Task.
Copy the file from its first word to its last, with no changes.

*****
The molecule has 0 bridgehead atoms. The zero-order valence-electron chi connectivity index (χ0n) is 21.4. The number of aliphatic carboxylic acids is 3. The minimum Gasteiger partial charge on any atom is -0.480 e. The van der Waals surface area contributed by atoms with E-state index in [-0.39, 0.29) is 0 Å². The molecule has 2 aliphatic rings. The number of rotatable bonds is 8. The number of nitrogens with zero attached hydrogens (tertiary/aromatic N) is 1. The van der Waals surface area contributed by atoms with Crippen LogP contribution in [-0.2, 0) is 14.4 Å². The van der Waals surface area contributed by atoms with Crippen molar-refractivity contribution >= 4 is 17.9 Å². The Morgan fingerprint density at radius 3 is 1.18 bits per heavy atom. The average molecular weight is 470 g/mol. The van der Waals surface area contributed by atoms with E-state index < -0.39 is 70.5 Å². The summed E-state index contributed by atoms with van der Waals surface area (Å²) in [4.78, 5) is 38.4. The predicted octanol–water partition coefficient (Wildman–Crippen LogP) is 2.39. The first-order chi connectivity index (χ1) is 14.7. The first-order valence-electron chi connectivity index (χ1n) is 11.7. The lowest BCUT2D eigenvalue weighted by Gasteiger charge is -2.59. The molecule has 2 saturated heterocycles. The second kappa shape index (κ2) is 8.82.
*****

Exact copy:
The molecule has 0 bridgehead atoms. The zero-order valence-electron chi connectivity index (χ0n) is 21.4. The number of aliphatic carboxylic acids is 3. The minimum Gasteiger partial charge on any atom is -0.480 e. The van der Waals surface area contributed by atoms with E-state index in [-0.39, 0.29) is 0 Å². The molecule has 2 aliphatic rings. The number of rotatable bonds is 8. The number of nitrogens with zero attached hydrogens (tertiary/aromatic N) is 1. The van der Waals surface area contributed by atoms with Crippen LogP contribution in [-0.2, 0) is 14.4 Å². The van der Waals surface area contributed by atoms with Crippen molar-refractivity contribution >= 4 is 17.9 Å². The Morgan fingerprint density at radius 3 is 1.18 bits per heavy atom. The average molecular weight is 470 g/mol. The van der Waals surface area contributed by atoms with E-state index < -0.39 is 70.5 Å². The summed E-state index contributed by atoms with van der Waals surface area (Å²) in [4.78, 5) is 38.4. The predicted octanol–water partition coefficient (Wildman–Crippen LogP) is 2.39. The first-order chi connectivity index (χ1) is 14.7. The first-order valence-electron chi connectivity index (χ1n) is 11.7. The lowest BCUT2D eigenvalue weighted by Gasteiger charge is -2.59. The molecule has 2 saturated heterocycles. The second kappa shape index (κ2) is 8.82.